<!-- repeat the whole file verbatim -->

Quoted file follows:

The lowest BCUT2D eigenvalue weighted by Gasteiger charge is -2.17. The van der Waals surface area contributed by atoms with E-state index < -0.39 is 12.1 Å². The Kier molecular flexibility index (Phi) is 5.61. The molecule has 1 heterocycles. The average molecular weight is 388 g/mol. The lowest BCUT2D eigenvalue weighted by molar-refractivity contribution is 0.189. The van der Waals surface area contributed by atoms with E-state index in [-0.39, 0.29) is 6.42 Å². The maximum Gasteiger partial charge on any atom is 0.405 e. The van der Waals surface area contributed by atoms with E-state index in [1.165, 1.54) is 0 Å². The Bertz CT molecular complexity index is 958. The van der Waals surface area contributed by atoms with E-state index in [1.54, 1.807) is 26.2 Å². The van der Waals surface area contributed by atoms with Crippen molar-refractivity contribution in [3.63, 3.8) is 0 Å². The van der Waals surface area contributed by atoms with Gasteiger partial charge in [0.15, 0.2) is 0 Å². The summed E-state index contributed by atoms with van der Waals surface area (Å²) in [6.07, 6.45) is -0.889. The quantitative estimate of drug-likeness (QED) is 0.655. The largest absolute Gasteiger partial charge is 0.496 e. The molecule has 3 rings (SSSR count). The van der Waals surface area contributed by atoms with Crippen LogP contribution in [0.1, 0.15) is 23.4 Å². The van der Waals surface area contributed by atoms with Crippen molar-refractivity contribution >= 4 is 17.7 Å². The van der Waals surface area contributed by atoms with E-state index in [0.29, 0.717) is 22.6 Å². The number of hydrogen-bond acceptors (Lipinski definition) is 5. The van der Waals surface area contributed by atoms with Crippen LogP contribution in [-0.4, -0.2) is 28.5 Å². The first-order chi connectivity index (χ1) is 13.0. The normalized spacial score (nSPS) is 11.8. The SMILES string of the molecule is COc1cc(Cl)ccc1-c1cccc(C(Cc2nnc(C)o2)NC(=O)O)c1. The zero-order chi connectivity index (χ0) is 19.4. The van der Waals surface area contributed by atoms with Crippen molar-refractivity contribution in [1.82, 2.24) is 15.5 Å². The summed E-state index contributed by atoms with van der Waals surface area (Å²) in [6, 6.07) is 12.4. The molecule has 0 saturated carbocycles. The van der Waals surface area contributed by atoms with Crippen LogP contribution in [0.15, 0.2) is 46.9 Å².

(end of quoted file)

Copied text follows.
The lowest BCUT2D eigenvalue weighted by Gasteiger charge is -2.17. The van der Waals surface area contributed by atoms with E-state index < -0.39 is 12.1 Å². The Kier molecular flexibility index (Phi) is 5.61. The molecule has 1 heterocycles. The average molecular weight is 388 g/mol. The lowest BCUT2D eigenvalue weighted by molar-refractivity contribution is 0.189. The van der Waals surface area contributed by atoms with E-state index in [-0.39, 0.29) is 6.42 Å². The maximum Gasteiger partial charge on any atom is 0.405 e. The van der Waals surface area contributed by atoms with E-state index in [1.165, 1.54) is 0 Å². The Bertz CT molecular complexity index is 958. The van der Waals surface area contributed by atoms with E-state index in [1.54, 1.807) is 26.2 Å². The van der Waals surface area contributed by atoms with Crippen molar-refractivity contribution in [3.63, 3.8) is 0 Å². The van der Waals surface area contributed by atoms with Gasteiger partial charge in [0.15, 0.2) is 0 Å². The summed E-state index contributed by atoms with van der Waals surface area (Å²) in [6.07, 6.45) is -0.889. The quantitative estimate of drug-likeness (QED) is 0.655. The largest absolute Gasteiger partial charge is 0.496 e. The molecule has 3 rings (SSSR count). The van der Waals surface area contributed by atoms with Crippen LogP contribution in [0.1, 0.15) is 23.4 Å². The van der Waals surface area contributed by atoms with Crippen molar-refractivity contribution >= 4 is 17.7 Å². The van der Waals surface area contributed by atoms with E-state index in [0.29, 0.717) is 22.6 Å². The number of hydrogen-bond acceptors (Lipinski definition) is 5. The van der Waals surface area contributed by atoms with Crippen LogP contribution in [-0.4, -0.2) is 28.5 Å². The first-order chi connectivity index (χ1) is 13.0. The normalized spacial score (nSPS) is 11.8. The SMILES string of the molecule is COc1cc(Cl)ccc1-c1cccc(C(Cc2nnc(C)o2)NC(=O)O)c1. The zero-order chi connectivity index (χ0) is 19.4. The van der Waals surface area contributed by atoms with Crippen molar-refractivity contribution in [1.82, 2.24) is 15.5 Å². The summed E-state index contributed by atoms with van der Waals surface area (Å²) in [6, 6.07) is 12.4. The molecule has 0 saturated carbocycles. The van der Waals surface area contributed by atoms with Crippen LogP contribution in [0.15, 0.2) is 46.9 Å².